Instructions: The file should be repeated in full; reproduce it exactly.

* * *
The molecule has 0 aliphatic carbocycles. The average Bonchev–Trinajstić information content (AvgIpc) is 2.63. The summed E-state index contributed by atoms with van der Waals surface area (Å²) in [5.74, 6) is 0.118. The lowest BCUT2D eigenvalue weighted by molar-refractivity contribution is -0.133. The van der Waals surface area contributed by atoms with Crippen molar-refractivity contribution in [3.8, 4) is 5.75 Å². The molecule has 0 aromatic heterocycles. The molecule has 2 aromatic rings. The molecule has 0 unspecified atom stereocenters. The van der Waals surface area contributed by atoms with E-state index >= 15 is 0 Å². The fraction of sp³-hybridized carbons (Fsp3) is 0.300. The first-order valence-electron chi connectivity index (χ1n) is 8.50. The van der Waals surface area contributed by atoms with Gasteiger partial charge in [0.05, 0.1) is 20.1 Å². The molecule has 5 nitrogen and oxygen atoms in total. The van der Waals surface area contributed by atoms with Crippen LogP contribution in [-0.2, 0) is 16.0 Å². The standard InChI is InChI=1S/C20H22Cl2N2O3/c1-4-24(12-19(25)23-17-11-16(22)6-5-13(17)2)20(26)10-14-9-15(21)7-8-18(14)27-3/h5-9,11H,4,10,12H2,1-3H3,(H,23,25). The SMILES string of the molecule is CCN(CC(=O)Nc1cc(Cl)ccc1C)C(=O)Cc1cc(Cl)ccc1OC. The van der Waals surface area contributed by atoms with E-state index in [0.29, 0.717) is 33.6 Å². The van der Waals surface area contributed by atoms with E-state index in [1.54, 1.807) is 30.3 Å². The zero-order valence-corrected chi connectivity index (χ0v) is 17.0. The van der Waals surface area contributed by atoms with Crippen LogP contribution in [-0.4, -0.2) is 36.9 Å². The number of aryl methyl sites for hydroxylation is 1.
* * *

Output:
The molecule has 0 aliphatic carbocycles. The average Bonchev–Trinajstić information content (AvgIpc) is 2.63. The summed E-state index contributed by atoms with van der Waals surface area (Å²) in [5.74, 6) is 0.118. The lowest BCUT2D eigenvalue weighted by molar-refractivity contribution is -0.133. The van der Waals surface area contributed by atoms with Crippen molar-refractivity contribution in [3.8, 4) is 5.75 Å². The molecule has 0 aromatic heterocycles. The molecule has 2 aromatic rings. The molecule has 0 unspecified atom stereocenters. The van der Waals surface area contributed by atoms with E-state index >= 15 is 0 Å². The fraction of sp³-hybridized carbons (Fsp3) is 0.300. The first-order valence-electron chi connectivity index (χ1n) is 8.50. The van der Waals surface area contributed by atoms with Gasteiger partial charge in [0.05, 0.1) is 20.1 Å². The molecule has 5 nitrogen and oxygen atoms in total. The van der Waals surface area contributed by atoms with Crippen LogP contribution in [-0.2, 0) is 16.0 Å². The standard InChI is InChI=1S/C20H22Cl2N2O3/c1-4-24(12-19(25)23-17-11-16(22)6-5-13(17)2)20(26)10-14-9-15(21)7-8-18(14)27-3/h5-9,11H,4,10,12H2,1-3H3,(H,23,25). The SMILES string of the molecule is CCN(CC(=O)Nc1cc(Cl)ccc1C)C(=O)Cc1cc(Cl)ccc1OC. The van der Waals surface area contributed by atoms with E-state index in [0.29, 0.717) is 33.6 Å². The van der Waals surface area contributed by atoms with E-state index in [1.54, 1.807) is 30.3 Å². The zero-order valence-corrected chi connectivity index (χ0v) is 17.0. The van der Waals surface area contributed by atoms with Crippen LogP contribution in [-0.4, -0.2) is 36.9 Å². The number of aryl methyl sites for hydroxylation is 1.